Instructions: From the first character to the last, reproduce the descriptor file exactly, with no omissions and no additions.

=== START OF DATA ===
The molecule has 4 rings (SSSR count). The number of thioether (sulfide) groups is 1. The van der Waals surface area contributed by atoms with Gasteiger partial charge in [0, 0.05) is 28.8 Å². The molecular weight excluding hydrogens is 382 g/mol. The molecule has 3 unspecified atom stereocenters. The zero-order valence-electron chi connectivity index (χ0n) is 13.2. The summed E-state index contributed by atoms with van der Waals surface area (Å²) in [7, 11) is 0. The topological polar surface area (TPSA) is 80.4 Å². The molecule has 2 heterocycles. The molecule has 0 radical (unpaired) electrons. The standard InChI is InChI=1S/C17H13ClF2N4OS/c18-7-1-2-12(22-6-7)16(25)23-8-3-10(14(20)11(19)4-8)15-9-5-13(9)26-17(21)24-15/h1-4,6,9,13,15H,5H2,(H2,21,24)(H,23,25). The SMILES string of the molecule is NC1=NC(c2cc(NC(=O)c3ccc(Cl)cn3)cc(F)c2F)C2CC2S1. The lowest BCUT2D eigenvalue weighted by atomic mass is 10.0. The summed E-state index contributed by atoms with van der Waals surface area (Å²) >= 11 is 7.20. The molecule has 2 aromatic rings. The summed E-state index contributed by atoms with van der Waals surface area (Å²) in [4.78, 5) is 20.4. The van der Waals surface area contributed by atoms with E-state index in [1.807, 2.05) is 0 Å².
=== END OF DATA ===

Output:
The molecule has 4 rings (SSSR count). The number of thioether (sulfide) groups is 1. The van der Waals surface area contributed by atoms with Gasteiger partial charge in [0, 0.05) is 28.8 Å². The molecular weight excluding hydrogens is 382 g/mol. The molecule has 3 unspecified atom stereocenters. The zero-order valence-electron chi connectivity index (χ0n) is 13.2. The summed E-state index contributed by atoms with van der Waals surface area (Å²) in [7, 11) is 0. The topological polar surface area (TPSA) is 80.4 Å². The molecule has 2 heterocycles. The molecule has 0 radical (unpaired) electrons. The standard InChI is InChI=1S/C17H13ClF2N4OS/c18-7-1-2-12(22-6-7)16(25)23-8-3-10(14(20)11(19)4-8)15-9-5-13(9)26-17(21)24-15/h1-4,6,9,13,15H,5H2,(H2,21,24)(H,23,25). The SMILES string of the molecule is NC1=NC(c2cc(NC(=O)c3ccc(Cl)cn3)cc(F)c2F)C2CC2S1. The lowest BCUT2D eigenvalue weighted by atomic mass is 10.0. The summed E-state index contributed by atoms with van der Waals surface area (Å²) >= 11 is 7.20. The molecule has 2 aromatic rings. The summed E-state index contributed by atoms with van der Waals surface area (Å²) in [4.78, 5) is 20.4. The van der Waals surface area contributed by atoms with E-state index in [1.807, 2.05) is 0 Å².